However central the natural person is to the Constitution, perhaps because the importance of the person has yet to be fully realized in practice, there’s an element of American society which continues to be committed to the proposition that the person should be an object of control. To their way of thinking, if the person can’t be controlled, can’t be eradicated and can’t be ignored, then perhaps the problem can be solved by simply expanding the concept until its significance is lost in the ether. If dogs and cats and corporations have human rights, then human rights are worth less. Right?

Oddly enough, there’s yet one more strategy, the one most favored by the enforcers of our laws, which serves to vitiate the importance of a person’s human rights. This is accomplished by both emphasizing and limiting the recognition of rights as adhering to the select population of persons suspected of malfeasance–i.e. a special “protected” population. Instead of reading the so-called Bill of Rights as an affirmation that under no circumstance, not even when a person is suspected of having perpetrated a crime, is the deprivation of rights to be justified, the agents of justice prefer to assume that a person interacting with the enforcers of the law is what turns the rights on. In other words, instead of being endowed with rights at birth, we only get to see them when we run afoul of the law–a view that accords nicely with the preferred perception, long supported by the concept of “sovereign immunity,” that agents of government are secular rulers, deriving unlimited powers from the Constitution, rather than servants whose powers are strictly limited to what they may and must do.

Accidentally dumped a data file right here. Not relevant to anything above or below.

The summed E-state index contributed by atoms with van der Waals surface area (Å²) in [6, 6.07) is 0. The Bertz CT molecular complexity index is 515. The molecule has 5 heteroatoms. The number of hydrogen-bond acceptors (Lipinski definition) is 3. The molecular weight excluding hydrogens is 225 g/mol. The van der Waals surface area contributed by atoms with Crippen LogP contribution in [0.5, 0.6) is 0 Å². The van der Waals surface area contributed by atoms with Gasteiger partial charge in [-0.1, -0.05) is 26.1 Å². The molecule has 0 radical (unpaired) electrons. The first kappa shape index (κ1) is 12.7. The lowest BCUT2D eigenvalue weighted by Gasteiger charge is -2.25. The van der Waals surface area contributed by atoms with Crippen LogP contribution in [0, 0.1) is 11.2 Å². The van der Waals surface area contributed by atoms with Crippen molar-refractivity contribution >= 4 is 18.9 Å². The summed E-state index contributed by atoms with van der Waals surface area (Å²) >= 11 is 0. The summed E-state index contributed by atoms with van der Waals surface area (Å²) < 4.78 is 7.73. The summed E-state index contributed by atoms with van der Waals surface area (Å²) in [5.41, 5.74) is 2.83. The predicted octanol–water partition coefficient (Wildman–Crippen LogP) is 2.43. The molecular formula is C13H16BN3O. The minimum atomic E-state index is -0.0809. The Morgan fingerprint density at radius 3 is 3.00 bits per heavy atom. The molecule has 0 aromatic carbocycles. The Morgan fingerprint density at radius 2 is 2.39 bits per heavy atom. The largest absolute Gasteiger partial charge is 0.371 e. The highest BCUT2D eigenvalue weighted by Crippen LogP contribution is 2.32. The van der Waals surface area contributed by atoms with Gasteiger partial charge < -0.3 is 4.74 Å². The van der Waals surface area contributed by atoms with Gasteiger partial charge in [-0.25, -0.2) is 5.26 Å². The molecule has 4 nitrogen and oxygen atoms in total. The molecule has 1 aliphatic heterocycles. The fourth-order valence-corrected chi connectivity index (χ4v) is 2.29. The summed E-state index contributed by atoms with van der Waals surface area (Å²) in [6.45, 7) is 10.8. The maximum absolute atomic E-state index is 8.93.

That the notion, that the ordinary person is more important than any public official, is not readily accepted is not surprising. That we permit office holders to act superior or fail to carry out the duties they voluntarily assumed is our fault. We the people rule. But, like the free market, the rule of law can’t be set on automatic.